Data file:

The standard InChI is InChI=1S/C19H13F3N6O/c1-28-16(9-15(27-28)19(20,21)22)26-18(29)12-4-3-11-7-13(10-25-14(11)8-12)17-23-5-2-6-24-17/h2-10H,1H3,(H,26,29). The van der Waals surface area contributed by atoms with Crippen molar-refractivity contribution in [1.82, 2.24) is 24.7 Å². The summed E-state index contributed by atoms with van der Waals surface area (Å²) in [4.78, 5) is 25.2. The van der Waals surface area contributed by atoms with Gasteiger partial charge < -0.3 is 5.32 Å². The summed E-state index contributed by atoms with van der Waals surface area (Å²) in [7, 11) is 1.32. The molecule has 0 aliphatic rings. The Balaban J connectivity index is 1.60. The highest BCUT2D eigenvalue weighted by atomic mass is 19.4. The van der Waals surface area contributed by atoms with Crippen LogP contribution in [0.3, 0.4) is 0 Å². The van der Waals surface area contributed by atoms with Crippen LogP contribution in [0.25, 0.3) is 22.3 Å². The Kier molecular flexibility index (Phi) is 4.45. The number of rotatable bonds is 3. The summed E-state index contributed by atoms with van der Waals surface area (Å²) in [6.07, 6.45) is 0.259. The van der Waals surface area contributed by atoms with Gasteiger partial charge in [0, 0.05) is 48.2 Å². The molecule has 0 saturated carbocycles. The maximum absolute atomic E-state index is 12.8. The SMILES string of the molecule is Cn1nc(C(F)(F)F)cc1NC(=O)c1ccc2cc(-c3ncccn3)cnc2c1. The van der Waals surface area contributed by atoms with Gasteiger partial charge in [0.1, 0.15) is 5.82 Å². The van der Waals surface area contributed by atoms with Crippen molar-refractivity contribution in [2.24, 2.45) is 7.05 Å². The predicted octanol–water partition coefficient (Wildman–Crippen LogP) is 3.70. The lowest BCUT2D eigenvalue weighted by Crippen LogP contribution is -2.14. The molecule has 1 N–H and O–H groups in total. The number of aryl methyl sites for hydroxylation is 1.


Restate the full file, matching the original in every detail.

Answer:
The standard InChI is InChI=1S/C19H13F3N6O/c1-28-16(9-15(27-28)19(20,21)22)26-18(29)12-4-3-11-7-13(10-25-14(11)8-12)17-23-5-2-6-24-17/h2-10H,1H3,(H,26,29). The van der Waals surface area contributed by atoms with Crippen molar-refractivity contribution in [1.82, 2.24) is 24.7 Å². The summed E-state index contributed by atoms with van der Waals surface area (Å²) in [4.78, 5) is 25.2. The van der Waals surface area contributed by atoms with Gasteiger partial charge < -0.3 is 5.32 Å². The summed E-state index contributed by atoms with van der Waals surface area (Å²) in [7, 11) is 1.32. The molecule has 0 aliphatic rings. The Balaban J connectivity index is 1.60. The highest BCUT2D eigenvalue weighted by atomic mass is 19.4. The van der Waals surface area contributed by atoms with Crippen LogP contribution in [0.3, 0.4) is 0 Å². The van der Waals surface area contributed by atoms with Crippen LogP contribution in [0.25, 0.3) is 22.3 Å². The Kier molecular flexibility index (Phi) is 4.45. The number of rotatable bonds is 3. The summed E-state index contributed by atoms with van der Waals surface area (Å²) in [6.07, 6.45) is 0.259. The van der Waals surface area contributed by atoms with Gasteiger partial charge in [0, 0.05) is 48.2 Å². The molecule has 0 saturated carbocycles. The maximum absolute atomic E-state index is 12.8. The SMILES string of the molecule is Cn1nc(C(F)(F)F)cc1NC(=O)c1ccc2cc(-c3ncccn3)cnc2c1. The van der Waals surface area contributed by atoms with Gasteiger partial charge in [0.1, 0.15) is 5.82 Å². The van der Waals surface area contributed by atoms with Crippen molar-refractivity contribution in [2.24, 2.45) is 7.05 Å². The predicted octanol–water partition coefficient (Wildman–Crippen LogP) is 3.70. The lowest BCUT2D eigenvalue weighted by Crippen LogP contribution is -2.14. The molecule has 1 N–H and O–H groups in total. The number of aryl methyl sites for hydroxylation is 1.